Many name-brand drugs recently became available as generics when their patents expired. Familiar names like Lipitor and Singulair now have copycats on the market, driving prices down.
But the millions spent on research and development might make the sky-high prices of blockbuster drugs understandable. It's a different story for generic drugs. Manufacturers aren’t saddled with R&D expenses or attempting to create a market for new meds, Los Angeles Times explains:
Manufacturers are basically starting with the exorbitant prices that the branded guys charged and then setting their own prices at whatever level they think the market will bear.
Americans spent $758 on average out of pocket for medication in 2012.
So, Consumer Reports’ secret shoppers called over 200 pharmacies throughout the U.S. to get nonmember, nondiscounted prices on a month’s supply of generic versions of five blockbuster drugs: Actos for diabetes, antidepressant Lexapro, Lipitor for high cholesterol, blood thinner Plavix, and Singulair for asthma.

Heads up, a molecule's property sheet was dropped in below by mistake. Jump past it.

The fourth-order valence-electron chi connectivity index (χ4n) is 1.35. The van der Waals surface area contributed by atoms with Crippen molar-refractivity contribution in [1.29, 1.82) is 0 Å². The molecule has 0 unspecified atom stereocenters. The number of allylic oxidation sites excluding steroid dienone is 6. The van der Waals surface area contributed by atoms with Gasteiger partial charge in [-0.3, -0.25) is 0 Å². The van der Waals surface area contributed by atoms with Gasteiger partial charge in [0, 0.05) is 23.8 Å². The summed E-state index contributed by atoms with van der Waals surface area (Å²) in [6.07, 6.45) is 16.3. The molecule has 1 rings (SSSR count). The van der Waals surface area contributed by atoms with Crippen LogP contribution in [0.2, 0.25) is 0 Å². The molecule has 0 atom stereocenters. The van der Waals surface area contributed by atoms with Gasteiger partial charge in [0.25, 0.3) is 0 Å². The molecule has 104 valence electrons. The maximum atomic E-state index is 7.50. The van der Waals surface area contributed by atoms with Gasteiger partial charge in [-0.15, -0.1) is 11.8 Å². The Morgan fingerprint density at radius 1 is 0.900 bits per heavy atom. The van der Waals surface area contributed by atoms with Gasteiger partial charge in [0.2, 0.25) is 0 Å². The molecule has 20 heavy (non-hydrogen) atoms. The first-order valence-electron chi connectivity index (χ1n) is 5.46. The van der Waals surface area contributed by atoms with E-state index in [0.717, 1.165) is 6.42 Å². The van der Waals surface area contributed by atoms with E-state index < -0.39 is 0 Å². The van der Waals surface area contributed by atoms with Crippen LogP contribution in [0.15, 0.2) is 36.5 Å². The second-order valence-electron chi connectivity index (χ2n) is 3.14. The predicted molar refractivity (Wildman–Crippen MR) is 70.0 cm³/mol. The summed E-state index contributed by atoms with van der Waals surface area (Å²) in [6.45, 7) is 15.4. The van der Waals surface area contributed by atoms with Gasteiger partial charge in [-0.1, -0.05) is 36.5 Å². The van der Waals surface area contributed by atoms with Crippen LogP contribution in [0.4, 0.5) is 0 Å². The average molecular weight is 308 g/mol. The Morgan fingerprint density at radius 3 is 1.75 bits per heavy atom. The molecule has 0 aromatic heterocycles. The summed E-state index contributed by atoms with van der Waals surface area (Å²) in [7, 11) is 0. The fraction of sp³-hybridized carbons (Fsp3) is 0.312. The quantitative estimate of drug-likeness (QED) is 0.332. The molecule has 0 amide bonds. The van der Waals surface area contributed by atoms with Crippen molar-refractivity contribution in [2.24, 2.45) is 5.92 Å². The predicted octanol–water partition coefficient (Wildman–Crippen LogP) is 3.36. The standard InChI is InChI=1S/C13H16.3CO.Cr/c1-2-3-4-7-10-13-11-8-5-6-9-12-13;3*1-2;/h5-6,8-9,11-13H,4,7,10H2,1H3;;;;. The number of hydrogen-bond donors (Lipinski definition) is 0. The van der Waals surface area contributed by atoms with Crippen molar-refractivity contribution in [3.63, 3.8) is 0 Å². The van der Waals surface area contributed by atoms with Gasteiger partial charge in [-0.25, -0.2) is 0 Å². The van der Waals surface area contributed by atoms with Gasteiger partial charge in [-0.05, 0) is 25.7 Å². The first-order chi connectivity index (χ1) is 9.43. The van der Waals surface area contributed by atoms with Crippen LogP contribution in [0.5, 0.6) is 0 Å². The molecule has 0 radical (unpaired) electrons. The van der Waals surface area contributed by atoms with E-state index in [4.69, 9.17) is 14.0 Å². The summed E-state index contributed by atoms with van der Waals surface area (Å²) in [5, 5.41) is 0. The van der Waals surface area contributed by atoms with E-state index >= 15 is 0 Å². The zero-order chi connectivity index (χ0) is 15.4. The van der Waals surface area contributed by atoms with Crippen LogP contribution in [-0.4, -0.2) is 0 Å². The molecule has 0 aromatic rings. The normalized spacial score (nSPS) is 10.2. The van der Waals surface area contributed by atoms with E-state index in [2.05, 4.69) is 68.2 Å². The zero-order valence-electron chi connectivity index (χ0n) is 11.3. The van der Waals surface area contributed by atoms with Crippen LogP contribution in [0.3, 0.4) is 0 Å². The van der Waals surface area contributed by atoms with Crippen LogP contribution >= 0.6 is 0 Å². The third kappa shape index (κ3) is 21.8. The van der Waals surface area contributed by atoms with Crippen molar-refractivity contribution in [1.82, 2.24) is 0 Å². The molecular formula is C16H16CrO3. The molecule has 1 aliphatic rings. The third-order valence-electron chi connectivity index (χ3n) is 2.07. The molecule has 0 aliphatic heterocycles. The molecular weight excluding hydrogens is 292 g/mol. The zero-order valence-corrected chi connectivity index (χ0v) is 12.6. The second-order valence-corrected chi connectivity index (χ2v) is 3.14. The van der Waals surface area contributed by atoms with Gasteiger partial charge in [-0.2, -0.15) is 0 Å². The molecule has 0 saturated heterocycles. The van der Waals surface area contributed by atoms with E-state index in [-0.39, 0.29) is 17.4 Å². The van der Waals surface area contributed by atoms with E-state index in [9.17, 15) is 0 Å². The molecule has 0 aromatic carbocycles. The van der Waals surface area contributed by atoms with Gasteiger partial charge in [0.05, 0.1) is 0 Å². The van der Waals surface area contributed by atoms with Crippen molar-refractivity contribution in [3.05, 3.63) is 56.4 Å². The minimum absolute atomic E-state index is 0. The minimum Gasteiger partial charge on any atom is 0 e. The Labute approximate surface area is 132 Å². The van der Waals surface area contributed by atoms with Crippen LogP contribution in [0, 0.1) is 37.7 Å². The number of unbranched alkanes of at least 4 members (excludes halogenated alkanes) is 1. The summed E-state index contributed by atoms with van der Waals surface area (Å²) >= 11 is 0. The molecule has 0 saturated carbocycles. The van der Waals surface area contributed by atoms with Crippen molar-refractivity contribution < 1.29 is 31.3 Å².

- Costco was the least expensive overall.
- A few independent pharmacies were even cheaper, but their prices varied widely, as did grocery-store pharmacies.
- Online retailers Healthwarehouse.com and FamilyMeds.com also had low prices.
- Followed by Sam’s Club, Kmart, Walmart, and Walgreens.
- CVS, Rite Aid, and Target had the highest retail prices.
All the drugs combined cost $749 more at CVS than at Costco. Lipitor, for example, was $17 at Costco and $150 at CVS.
"It really comes down to a store's business model,” says Consumer Reports editor Lisa Gill. “For example, big box stores tend to use their pharmacies as a way to get consumers through the door with the expectation that they'll buy other things.”
Some tips to remember:
- Choosing generics saves money
- Sometimes pharmacies in urban areas charge higher prices
- Most offer discounts on three-month supplies
- Sometimes retail prices are lower than insurance copays